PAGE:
“Anna and John are legally married,” Jacob said.

“Are they? I didn't know,” Grace countered. “But that's the point. I don't want you marrying me out of obligation. The way Rachel and Pascal are going, they'll have a baby eventually, and Deirdre and Solomon too, maybe. And no one will care about whether their children are legitimate or not.” Her dark hair, unraveled from its knot, flowed over her shoulder and almost against his will, Jacob remembered burying his face in its scent in the night. “Do you love me?” Grace asked. “Not the child. Me.”

Grace had always been uncompromising, demanding total truth from him. That had not been Margaret's way; a pretty, wealthy girl born into privilege he couldn't imagine even now, Margaret had preferred to close her eyes to the vast amounts of ugliness in the world. He opened his mouth to speak, but the few seconds of silence had told Grace all she needed to know.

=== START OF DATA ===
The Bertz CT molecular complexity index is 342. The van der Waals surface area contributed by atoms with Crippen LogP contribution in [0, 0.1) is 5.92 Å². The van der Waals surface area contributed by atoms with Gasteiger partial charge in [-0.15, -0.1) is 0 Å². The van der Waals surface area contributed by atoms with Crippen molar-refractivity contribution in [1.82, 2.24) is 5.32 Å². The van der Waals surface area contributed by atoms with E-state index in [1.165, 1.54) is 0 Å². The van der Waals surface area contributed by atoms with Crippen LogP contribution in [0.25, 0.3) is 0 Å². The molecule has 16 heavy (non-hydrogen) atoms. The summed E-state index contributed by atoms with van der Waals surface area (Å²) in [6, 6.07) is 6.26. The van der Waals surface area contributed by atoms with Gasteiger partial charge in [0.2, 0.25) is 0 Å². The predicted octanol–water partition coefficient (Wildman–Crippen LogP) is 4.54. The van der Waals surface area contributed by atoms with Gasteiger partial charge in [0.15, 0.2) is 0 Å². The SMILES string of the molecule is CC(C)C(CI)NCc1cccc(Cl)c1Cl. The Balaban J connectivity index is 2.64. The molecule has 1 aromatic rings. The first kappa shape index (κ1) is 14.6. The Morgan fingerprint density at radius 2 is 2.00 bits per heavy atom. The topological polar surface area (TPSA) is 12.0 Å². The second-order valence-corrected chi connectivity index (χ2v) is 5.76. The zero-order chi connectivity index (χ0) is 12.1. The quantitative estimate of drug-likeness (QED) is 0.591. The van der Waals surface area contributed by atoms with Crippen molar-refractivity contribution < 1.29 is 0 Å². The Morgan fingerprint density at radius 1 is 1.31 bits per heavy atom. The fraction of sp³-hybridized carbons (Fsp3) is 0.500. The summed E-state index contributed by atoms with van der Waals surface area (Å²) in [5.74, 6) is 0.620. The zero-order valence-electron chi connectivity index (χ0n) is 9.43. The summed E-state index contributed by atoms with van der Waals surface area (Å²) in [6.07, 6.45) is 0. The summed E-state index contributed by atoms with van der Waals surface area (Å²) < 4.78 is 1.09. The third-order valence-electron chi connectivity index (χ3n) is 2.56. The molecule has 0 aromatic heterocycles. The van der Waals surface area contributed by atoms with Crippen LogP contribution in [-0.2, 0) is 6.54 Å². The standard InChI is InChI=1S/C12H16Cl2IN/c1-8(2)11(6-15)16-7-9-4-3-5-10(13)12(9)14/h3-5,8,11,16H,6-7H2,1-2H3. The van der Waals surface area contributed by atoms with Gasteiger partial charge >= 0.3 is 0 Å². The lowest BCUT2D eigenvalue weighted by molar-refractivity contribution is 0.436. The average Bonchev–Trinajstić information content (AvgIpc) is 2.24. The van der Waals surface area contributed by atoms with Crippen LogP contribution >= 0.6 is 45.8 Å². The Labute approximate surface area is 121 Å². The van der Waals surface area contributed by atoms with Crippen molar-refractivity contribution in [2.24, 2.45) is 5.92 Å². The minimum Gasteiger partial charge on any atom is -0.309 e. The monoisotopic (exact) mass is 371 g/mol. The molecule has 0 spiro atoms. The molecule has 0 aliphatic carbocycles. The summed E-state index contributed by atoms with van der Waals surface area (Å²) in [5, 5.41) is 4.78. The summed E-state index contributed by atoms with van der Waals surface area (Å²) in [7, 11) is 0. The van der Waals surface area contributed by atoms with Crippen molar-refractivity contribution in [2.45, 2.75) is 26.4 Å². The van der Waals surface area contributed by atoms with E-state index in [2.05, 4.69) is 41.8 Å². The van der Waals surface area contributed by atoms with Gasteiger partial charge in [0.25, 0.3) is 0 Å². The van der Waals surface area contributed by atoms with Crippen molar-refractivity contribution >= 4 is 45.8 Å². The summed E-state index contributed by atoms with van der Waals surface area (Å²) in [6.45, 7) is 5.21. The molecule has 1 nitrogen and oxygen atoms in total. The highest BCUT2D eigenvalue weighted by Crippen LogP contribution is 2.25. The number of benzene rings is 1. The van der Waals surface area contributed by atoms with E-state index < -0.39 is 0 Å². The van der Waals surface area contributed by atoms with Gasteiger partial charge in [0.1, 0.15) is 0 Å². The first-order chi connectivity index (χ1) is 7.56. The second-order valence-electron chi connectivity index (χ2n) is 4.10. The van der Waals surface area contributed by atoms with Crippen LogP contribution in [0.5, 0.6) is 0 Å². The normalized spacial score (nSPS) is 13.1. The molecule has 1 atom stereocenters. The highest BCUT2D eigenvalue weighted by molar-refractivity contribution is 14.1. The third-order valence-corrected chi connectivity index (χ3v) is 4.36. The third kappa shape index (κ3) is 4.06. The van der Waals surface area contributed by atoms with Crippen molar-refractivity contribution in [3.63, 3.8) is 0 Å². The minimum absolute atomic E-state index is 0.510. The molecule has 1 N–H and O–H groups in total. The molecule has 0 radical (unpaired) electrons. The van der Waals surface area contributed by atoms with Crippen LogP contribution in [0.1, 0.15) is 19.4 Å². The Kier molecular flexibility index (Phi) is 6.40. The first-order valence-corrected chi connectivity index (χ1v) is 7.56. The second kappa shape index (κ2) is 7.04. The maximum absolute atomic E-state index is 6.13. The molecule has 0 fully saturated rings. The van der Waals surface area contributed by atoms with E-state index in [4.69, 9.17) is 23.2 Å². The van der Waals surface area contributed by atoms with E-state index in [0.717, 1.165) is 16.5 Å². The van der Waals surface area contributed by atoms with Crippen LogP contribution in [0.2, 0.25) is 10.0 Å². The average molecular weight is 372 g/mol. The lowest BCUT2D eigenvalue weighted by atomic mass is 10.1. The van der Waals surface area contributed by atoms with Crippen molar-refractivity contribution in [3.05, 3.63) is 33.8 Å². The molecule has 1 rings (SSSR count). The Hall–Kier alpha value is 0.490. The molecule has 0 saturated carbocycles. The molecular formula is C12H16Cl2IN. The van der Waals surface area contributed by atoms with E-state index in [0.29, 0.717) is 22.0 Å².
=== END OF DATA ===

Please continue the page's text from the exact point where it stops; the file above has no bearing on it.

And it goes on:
“That's what I thought,” Grace said. “Some hearts are made for loving only once.”

“Grace, I–” Jacob began, but she cut him off.

“Will you examine me, Doctor?” Grace said, all business.

Jacob shook his head, accepting the withdrawal of her warmth as a consequence for what he'd done to her, to them. “No. It's been years since I delivered a baby, Grace. I'll find someone else.”


The issue of who that someone might be proved to be a challenging one. In his capacity as a research physician, Jacob had colleagues – other doctors, other scientists – but they had all either abandoned him after the hearings or could not be trusted to keep this world a secret. And there was also the matter of the deportation order hanging over his head ...

“Women give birth all the time,” John said over chess a week after Jacob's conversation with Grace. “You worry too much.”

Anna glanced up from her knitting, casting a sharp look at her husband.  “It's not as simple as that, John. Grace is older, she'll need some careful monitoring.” She paused. “I have to confess, Jacob, I'm surprised it's not you taking care of her.”